80. Guilloche.—An ornament in the form of two or more bands or strings twisted together or over or through each other.

81. Half Timbered.—Constructed of a timber frame, having the spaces filled in with masonry.

82. Hammer Beam.—A member of one description of roof truss, called hammer-beam truss, which is so framed as not to have a tie beam at the top of the wall. A is the hammer beam, and C the pendant post.

83. Haunches.—The parts A, A, on each side of the crown of an arch. Each haunch is from one-half to two-thirds of the half arch.

84. Header.—A piece of timber, A, fitted between two trimmers, B, B, to hold the ends of the tail beams, C, C.

85. Hip Roof.—The external angle formed by the meeting of two sloping sides or skirts of a roof which have their wall plates running in different directions.

86. Hood Molding.—A projecting molding over the head of an arch, as at A, forming the outer-most member of the archivolt.

87. Inclave.—The border, or borders, having a series of dovetails. One variation of molding or ornamentation.

88. Interlacing Arch.—Arches, usually circular, so constructed that their archivolts, A, intersect and seem to be interlaced.

89. Invected.—Having a border or outline composed of semicircles or arches, with the convexity outward. The opposite of engrailed.

90. Inverted Arch.—An arch placed with the crown downward; used in foundation work.

91. Keystone.—The central or topmost stone, A, of an arch, sometimes decorated with a carving.

92. King Post.—A member, A, of a common form of truss for roofs. It is strictly a tie intended to prevent the sagging of the tie beam, B, in the middle. If there are struts, C, supporting the rafters, D, they extend down to the foot of the King Post.

93. Label.—The name given to the projecting molding, A, around the top of the door opening. A form of mediæval architecture.

Fig. 94.-Fig. 104.

94. Louver.—The sloping boards, A, set to shed rain water outward in an opening of a frame, as in belfry windows.

95. Lintel.—A horizontal member. A spanning or opening of a frame, and designed to carry the wall above it.

96. Lug.—A. projecting piece, as A, to which anything is attached, or against which another part, like B, is held.

97. M-Roof.—A kind of roof formed by the junction of two common roofs with a valley between them, so the section resembles the letter M.

98. Mansard Roof.—A hipped curb roof, that is, a roof having on all sides two slopes, the lower one, A, being steeper than the upper portion or deck.

99. Newel Post.—The upright post at the foot of a stairway, to which the railing is attached.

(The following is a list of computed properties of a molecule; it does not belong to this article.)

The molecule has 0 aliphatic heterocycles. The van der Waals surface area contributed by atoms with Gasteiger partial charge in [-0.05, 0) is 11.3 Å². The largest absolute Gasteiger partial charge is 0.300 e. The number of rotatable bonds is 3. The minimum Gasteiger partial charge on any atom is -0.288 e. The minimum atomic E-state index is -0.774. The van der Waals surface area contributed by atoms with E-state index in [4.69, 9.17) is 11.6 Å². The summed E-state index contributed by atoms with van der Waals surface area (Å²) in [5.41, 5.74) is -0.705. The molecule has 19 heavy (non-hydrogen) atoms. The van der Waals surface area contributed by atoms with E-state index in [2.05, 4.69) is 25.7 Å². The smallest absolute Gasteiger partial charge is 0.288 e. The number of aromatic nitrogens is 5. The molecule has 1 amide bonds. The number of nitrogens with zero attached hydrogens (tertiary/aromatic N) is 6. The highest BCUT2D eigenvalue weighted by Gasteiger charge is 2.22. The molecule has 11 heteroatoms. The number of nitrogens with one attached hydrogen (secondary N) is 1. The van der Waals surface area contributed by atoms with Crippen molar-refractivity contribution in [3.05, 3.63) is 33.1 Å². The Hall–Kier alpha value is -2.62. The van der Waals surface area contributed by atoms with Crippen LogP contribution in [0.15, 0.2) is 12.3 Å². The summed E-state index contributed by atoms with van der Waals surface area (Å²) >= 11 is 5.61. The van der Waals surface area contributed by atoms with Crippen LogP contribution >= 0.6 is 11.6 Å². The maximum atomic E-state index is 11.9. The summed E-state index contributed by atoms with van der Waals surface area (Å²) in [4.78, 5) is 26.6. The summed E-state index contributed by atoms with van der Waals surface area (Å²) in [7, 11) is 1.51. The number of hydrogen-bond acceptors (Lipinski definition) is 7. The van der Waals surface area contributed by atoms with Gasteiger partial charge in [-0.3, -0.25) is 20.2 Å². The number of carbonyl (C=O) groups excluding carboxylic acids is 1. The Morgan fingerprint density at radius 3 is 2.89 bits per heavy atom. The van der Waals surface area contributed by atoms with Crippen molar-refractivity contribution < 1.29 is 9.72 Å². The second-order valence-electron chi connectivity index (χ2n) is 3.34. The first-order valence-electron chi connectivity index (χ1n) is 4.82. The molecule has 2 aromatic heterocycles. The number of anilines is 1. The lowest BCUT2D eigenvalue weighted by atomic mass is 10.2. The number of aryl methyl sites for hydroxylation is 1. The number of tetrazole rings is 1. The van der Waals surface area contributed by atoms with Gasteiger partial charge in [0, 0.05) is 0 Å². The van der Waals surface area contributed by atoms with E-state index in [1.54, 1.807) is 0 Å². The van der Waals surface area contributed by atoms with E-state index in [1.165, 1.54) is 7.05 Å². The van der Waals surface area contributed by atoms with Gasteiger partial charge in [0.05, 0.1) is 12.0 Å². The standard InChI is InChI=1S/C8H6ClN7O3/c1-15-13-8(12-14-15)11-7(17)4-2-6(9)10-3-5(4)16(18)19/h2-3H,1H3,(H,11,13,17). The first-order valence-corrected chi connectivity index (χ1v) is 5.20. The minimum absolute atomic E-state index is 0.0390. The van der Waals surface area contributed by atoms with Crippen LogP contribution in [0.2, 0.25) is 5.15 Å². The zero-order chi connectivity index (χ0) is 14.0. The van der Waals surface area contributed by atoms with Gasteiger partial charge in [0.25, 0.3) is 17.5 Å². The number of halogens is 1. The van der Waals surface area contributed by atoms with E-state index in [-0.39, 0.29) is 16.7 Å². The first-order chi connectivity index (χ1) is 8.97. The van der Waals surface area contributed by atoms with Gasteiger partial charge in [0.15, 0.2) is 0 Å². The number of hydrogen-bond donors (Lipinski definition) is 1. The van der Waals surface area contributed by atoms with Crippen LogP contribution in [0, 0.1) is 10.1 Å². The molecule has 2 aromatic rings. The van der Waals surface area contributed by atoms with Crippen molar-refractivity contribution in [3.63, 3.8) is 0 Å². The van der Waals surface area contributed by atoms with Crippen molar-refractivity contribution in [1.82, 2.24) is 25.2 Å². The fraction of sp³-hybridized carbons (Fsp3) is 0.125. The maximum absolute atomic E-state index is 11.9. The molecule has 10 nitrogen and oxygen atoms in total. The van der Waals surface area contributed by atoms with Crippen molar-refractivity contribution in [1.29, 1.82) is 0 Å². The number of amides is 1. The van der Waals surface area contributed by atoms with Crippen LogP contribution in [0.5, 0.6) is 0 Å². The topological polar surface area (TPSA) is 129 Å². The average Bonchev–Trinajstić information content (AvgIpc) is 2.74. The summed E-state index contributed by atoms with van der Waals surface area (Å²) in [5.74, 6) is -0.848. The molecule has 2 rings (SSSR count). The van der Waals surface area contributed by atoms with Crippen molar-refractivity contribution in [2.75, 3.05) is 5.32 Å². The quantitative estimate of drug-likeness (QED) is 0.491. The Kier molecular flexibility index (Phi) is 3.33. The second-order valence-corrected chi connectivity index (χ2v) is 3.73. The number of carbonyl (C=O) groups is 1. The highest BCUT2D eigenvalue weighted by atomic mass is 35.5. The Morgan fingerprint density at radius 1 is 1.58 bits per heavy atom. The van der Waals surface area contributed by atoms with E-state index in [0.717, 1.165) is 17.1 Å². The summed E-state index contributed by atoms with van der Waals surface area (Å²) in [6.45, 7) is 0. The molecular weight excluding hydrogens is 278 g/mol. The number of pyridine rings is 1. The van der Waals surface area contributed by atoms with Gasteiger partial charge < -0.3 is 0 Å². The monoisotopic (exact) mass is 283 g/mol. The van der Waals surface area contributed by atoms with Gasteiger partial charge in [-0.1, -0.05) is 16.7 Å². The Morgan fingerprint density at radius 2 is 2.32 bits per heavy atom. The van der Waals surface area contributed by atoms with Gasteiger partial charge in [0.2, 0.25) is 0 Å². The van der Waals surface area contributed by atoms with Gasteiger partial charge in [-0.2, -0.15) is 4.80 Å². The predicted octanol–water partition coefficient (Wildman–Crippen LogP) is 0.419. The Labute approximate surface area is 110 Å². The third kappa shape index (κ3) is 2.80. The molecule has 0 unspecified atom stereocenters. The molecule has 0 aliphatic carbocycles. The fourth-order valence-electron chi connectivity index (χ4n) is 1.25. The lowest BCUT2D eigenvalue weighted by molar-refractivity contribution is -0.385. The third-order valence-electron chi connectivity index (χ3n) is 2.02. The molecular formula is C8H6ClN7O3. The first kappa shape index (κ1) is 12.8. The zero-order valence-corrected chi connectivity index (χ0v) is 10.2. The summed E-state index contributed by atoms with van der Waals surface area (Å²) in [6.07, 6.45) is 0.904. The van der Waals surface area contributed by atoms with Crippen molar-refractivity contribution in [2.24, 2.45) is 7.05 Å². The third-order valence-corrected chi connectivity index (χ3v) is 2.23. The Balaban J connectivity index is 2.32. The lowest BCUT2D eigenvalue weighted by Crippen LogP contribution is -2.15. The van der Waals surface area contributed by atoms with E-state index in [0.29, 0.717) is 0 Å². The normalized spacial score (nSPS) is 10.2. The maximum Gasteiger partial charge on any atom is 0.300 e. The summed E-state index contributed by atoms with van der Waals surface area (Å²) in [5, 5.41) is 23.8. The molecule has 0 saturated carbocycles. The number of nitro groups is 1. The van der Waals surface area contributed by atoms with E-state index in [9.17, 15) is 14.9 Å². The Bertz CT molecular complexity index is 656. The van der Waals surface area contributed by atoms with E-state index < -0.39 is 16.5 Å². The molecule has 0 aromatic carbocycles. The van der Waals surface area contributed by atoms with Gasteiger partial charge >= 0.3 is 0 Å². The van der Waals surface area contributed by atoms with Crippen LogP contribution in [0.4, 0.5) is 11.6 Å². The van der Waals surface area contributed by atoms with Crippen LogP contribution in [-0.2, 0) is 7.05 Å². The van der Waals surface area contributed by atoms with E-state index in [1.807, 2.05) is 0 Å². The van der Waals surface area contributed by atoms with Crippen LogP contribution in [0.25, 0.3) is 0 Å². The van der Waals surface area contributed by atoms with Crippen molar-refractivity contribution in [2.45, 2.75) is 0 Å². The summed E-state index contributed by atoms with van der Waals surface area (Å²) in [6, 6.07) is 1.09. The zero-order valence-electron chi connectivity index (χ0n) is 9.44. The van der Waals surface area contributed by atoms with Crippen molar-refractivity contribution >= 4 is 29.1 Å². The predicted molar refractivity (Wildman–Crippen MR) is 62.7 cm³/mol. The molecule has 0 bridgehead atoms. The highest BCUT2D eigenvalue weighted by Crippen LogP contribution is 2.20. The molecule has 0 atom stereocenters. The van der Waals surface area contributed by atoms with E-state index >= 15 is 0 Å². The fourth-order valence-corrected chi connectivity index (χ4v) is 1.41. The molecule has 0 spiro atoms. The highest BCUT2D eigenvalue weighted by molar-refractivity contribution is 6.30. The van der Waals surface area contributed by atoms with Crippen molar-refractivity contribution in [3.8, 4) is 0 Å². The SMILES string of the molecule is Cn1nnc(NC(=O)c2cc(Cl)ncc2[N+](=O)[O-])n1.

100. Parquetry.—A species of joinery or cabinet work, consisting of an inlay of geometric or other patterns, generally of different colored woods, used particularly for floors.

101. Peen. also Pein.—The round, round-edged or hemispherical end, as at A, of a hammer.

102. Pendant.—A hanging ornament on roofs, ceilings, etc., and much used in the later styles of Gothic architecture where it is of stone. Imitated largely in wood and plaster work.

103. Pentastyle.—A pillar. A portico having five pillars, A, is called the Pentastyle in temples of classical construction.

104. Pedestal.—An upright architectural member, A, right-angled in plan, constructionally a pier, but resembling a column, having a capital, shaft and base to agree with the columns in the structure.

Fig. 105.-Fig. 117.

105. Pintle.—An upright pivot pin, or the pin of a hinge; A represents the pintle of a rudder.

106. Portico.—A colonnade or covered structure, especially in classical style, of architecture, and usually at the entrance of a building.

107. Plate.—A horizontal timber, A, used as a top or header for supporting timbers, roofs and the like.

108. Queen Post.—One of two suspending posts in a roof truss, or other framed truss of simple form. Compare with King Post. A, B, tie beam; C, C, queen posts; D, straining piece; E, principal rafter; F, rafter.

109. Quirk Molding.—A small channel, deeply recessed, in proportion to its width, used to insulate and give relief to a convex rounded molding. An excellent corner post for furniture.

110. Re-entering.—The figure shows an irregular polygon (that is, many-sided figure) and is a re-entering polygon. The recess A is a re-entering angle.

111. Rafter.—Originally any rough and heavy piece of timber, but in modern carpentry used to designate the main roof support, as at A. See Queen Post.

112. Scarfing.—Cutting timber at an angle along its length, as the line A. Scarfing joints are variously made. The overlapping joints may be straight or recessed and provided with a key block B. When fitted together they are securely held by plates and bolts.

113. Scotia Molding.—A sunken molding in the base of a pillar, so called from the dark shadow which it casts.

114. Sill.—In carpentry the base piece, or pieces, A, on which the posts of a structure are set.

115. Skew-Back.—The course of masonry, such as a stone, A, with an inclined face, which forms the abutment for the voussoirs, B, or wedge-shaped stones comprising the arch.

116. Spandrel.—The irregular, triangular space, A, between the curve of an arch and the enclosing right angle.

117. Strut.—In general, any piece of a frame, such as a timber A, or a brace B, which resists pressure or thrust in the direction of its length.

Fig. 118.-Fig. 123.

118. Stud, Studding.—The vertical timber or scantling, A, which is one of the small uprights of a building to which the boarding or plastering lath are nailed.

119. Stile.—The main uprights of a door, as A, A; B, B, B, rails; C, C, mullions; D, D, panels.

Tie Beam.—See Queen Post.

120. Trammel.—A very useful tool for drawing ellipses. It comprises a cross, A, with grooves and a bar, B, with pins, C, attached to sliding blocks in the grooves, and a pen or stylus, D, at the projecting end of the bar to scribe the ellipse.

121. Turret.—A little tower, frequently only an ornamental structure at one of the angles of a larger structure.

122. Transom.—A horizontal cross-bar, A, above a door or window or between a door and a window above it. Transom is the horizontal member, and if there is a vertical, like the dotted line B, it is called a Mullion. See Stile.

123. Valley Roof.—A place of meeting of two slopes of a roof which have their sides running in different directions and formed on the plan of a re-entrant angle.